What do you need to know to buy a good shed?
Sometimes it seems like a game of chance dealing with the construction industry. Will you get great service, excellent work and an end product that you’re delighted with? Or will you be left with a shoddily built situation that’s going to cause problems for years to come? And most importantly, how do you tell the difference?
Buying a good shed is easy if you’re an expert in sheds. But this is a pretty niche situation. Most people don’t want to get a degree in Shedology just to have a decent place to keep their lawnmower.
But what if it was easy? What if there was tried and tested expert advice available that you could easily understand and apply as you shop for a shed? Today is the day that dream comes true!
We are Gillies & Mackay. We’ve been designing, manufacturing, installing and improving sheds for more than 30 years, and we hate when people can’t find out the information they need to decide whether or not a shed is a good’un.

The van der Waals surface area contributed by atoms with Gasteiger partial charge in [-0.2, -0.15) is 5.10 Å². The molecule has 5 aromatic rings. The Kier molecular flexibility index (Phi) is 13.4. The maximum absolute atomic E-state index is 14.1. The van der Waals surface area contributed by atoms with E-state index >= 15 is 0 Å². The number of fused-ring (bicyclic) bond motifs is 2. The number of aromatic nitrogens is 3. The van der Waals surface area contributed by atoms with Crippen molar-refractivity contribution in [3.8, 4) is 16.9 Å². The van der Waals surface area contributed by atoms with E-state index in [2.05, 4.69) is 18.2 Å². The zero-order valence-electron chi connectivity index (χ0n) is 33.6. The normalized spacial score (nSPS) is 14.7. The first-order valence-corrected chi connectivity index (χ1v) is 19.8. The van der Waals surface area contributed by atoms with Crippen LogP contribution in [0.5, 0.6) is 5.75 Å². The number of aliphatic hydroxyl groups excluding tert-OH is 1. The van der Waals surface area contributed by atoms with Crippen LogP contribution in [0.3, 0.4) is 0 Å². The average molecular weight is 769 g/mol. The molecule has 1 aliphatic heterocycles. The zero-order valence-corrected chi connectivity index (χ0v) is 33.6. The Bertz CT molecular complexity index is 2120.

So let’s get started, eh? First things first. Where is the best place to buy a shed anyway?
Should I buy a shed from a manufacturer or a supplier?
When you look online at garden buildings, most of the listings you see are from suppliers. These companies buy wholesale sheds from large manufacturers to resell to you, the customer. They don’t build sheds and may not even install sheds. They’re responsible for sales, not for construction.
We always recommend buying a shed from a manufacturer rather than a supplier.